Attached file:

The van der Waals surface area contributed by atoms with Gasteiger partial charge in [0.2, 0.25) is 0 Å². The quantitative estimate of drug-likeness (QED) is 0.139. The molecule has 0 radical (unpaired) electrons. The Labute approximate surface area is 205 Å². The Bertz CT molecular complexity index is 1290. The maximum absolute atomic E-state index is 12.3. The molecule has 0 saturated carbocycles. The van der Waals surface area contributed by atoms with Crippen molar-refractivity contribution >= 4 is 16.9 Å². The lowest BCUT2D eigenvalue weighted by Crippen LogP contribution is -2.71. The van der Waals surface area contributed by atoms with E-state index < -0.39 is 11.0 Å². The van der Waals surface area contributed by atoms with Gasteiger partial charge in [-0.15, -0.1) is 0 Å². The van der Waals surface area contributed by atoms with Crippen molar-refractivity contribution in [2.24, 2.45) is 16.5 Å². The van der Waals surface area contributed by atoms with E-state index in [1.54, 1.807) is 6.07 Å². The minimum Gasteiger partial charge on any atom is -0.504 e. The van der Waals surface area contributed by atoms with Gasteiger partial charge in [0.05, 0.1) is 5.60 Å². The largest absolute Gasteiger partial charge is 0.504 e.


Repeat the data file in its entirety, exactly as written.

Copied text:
The van der Waals surface area contributed by atoms with Gasteiger partial charge in [0.2, 0.25) is 0 Å². The quantitative estimate of drug-likeness (QED) is 0.139. The molecule has 0 radical (unpaired) electrons. The Labute approximate surface area is 205 Å². The Bertz CT molecular complexity index is 1290. The maximum absolute atomic E-state index is 12.3. The molecule has 0 saturated carbocycles. The van der Waals surface area contributed by atoms with Crippen molar-refractivity contribution >= 4 is 16.9 Å². The lowest BCUT2D eigenvalue weighted by Crippen LogP contribution is -2.71. The van der Waals surface area contributed by atoms with E-state index < -0.39 is 11.0 Å². The van der Waals surface area contributed by atoms with Gasteiger partial charge in [-0.15, -0.1) is 0 Å². The van der Waals surface area contributed by atoms with Crippen molar-refractivity contribution in [2.24, 2.45) is 16.5 Å². The van der Waals surface area contributed by atoms with E-state index in [1.54, 1.807) is 6.07 Å². The minimum Gasteiger partial charge on any atom is -0.504 e. The van der Waals surface area contributed by atoms with Gasteiger partial charge in [0.05, 0.1) is 5.60 Å². The largest absolute Gasteiger partial charge is 0.504 e.